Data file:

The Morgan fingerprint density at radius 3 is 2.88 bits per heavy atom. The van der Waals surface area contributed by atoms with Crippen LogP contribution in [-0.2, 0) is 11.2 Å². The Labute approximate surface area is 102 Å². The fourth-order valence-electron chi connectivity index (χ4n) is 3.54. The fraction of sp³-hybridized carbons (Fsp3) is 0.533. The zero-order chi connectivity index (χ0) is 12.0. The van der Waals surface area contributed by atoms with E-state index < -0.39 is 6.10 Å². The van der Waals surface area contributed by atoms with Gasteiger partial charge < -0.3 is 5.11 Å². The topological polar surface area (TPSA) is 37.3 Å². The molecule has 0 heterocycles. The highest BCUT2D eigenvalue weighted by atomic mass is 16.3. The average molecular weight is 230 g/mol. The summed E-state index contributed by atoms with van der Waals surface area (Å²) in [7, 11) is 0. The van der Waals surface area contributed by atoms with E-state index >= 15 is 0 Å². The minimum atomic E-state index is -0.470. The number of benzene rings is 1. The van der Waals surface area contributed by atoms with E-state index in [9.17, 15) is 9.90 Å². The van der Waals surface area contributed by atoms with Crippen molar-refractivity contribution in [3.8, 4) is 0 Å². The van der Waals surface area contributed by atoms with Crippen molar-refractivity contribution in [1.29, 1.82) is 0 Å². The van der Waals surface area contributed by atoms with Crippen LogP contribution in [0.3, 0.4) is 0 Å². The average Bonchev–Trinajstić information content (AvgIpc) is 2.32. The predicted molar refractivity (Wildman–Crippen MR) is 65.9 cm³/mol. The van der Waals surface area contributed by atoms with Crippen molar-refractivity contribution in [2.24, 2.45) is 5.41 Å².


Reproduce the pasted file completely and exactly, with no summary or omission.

The Morgan fingerprint density at radius 3 is 2.88 bits per heavy atom. The van der Waals surface area contributed by atoms with Crippen LogP contribution in [-0.2, 0) is 11.2 Å². The Labute approximate surface area is 102 Å². The fourth-order valence-electron chi connectivity index (χ4n) is 3.54. The fraction of sp³-hybridized carbons (Fsp3) is 0.533. The zero-order chi connectivity index (χ0) is 12.0. The van der Waals surface area contributed by atoms with E-state index < -0.39 is 6.10 Å². The van der Waals surface area contributed by atoms with Gasteiger partial charge < -0.3 is 5.11 Å². The topological polar surface area (TPSA) is 37.3 Å². The molecule has 0 heterocycles. The highest BCUT2D eigenvalue weighted by atomic mass is 16.3. The average molecular weight is 230 g/mol. The summed E-state index contributed by atoms with van der Waals surface area (Å²) in [7, 11) is 0. The van der Waals surface area contributed by atoms with E-state index >= 15 is 0 Å². The minimum atomic E-state index is -0.470. The number of benzene rings is 1. The van der Waals surface area contributed by atoms with E-state index in [9.17, 15) is 9.90 Å². The van der Waals surface area contributed by atoms with Crippen molar-refractivity contribution in [3.8, 4) is 0 Å². The van der Waals surface area contributed by atoms with Crippen molar-refractivity contribution in [1.29, 1.82) is 0 Å². The van der Waals surface area contributed by atoms with Crippen LogP contribution in [0.3, 0.4) is 0 Å². The average Bonchev–Trinajstić information content (AvgIpc) is 2.32. The predicted molar refractivity (Wildman–Crippen MR) is 65.9 cm³/mol. The van der Waals surface area contributed by atoms with Crippen molar-refractivity contribution in [2.24, 2.45) is 5.41 Å².